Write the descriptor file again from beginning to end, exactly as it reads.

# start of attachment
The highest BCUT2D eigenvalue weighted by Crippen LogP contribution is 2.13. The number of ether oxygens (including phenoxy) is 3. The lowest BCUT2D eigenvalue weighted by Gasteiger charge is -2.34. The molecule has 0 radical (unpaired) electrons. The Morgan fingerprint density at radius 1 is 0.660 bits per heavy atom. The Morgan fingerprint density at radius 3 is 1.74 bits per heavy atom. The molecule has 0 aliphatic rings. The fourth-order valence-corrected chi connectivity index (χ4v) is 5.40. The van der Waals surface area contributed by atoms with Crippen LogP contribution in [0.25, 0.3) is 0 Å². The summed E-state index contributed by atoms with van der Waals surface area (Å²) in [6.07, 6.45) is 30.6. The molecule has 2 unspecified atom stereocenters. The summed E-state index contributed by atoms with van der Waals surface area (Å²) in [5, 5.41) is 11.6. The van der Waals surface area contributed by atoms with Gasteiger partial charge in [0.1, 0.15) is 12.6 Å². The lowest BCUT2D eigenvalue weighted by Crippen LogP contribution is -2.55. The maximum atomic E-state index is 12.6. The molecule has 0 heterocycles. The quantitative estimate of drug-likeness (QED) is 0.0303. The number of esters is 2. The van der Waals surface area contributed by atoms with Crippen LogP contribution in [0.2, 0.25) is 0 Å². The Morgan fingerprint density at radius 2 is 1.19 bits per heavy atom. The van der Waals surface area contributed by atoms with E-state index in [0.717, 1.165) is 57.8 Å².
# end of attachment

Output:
The highest BCUT2D eigenvalue weighted by Crippen LogP contribution is 2.13. The number of ether oxygens (including phenoxy) is 3. The lowest BCUT2D eigenvalue weighted by Gasteiger charge is -2.34. The molecule has 0 radical (unpaired) electrons. The Morgan fingerprint density at radius 1 is 0.660 bits per heavy atom. The Morgan fingerprint density at radius 3 is 1.74 bits per heavy atom. The molecule has 0 aliphatic rings. The fourth-order valence-corrected chi connectivity index (χ4v) is 5.40. The van der Waals surface area contributed by atoms with Crippen LogP contribution in [0.25, 0.3) is 0 Å². The summed E-state index contributed by atoms with van der Waals surface area (Å²) in [6.07, 6.45) is 30.6. The molecule has 2 unspecified atom stereocenters. The summed E-state index contributed by atoms with van der Waals surface area (Å²) in [5, 5.41) is 11.6. The van der Waals surface area contributed by atoms with Gasteiger partial charge in [0.1, 0.15) is 12.6 Å². The lowest BCUT2D eigenvalue weighted by Crippen LogP contribution is -2.55. The maximum atomic E-state index is 12.6. The molecule has 0 heterocycles. The quantitative estimate of drug-likeness (QED) is 0.0303. The number of esters is 2. The van der Waals surface area contributed by atoms with Crippen LogP contribution in [0.2, 0.25) is 0 Å². The Morgan fingerprint density at radius 2 is 1.19 bits per heavy atom. The van der Waals surface area contributed by atoms with E-state index in [0.717, 1.165) is 57.8 Å².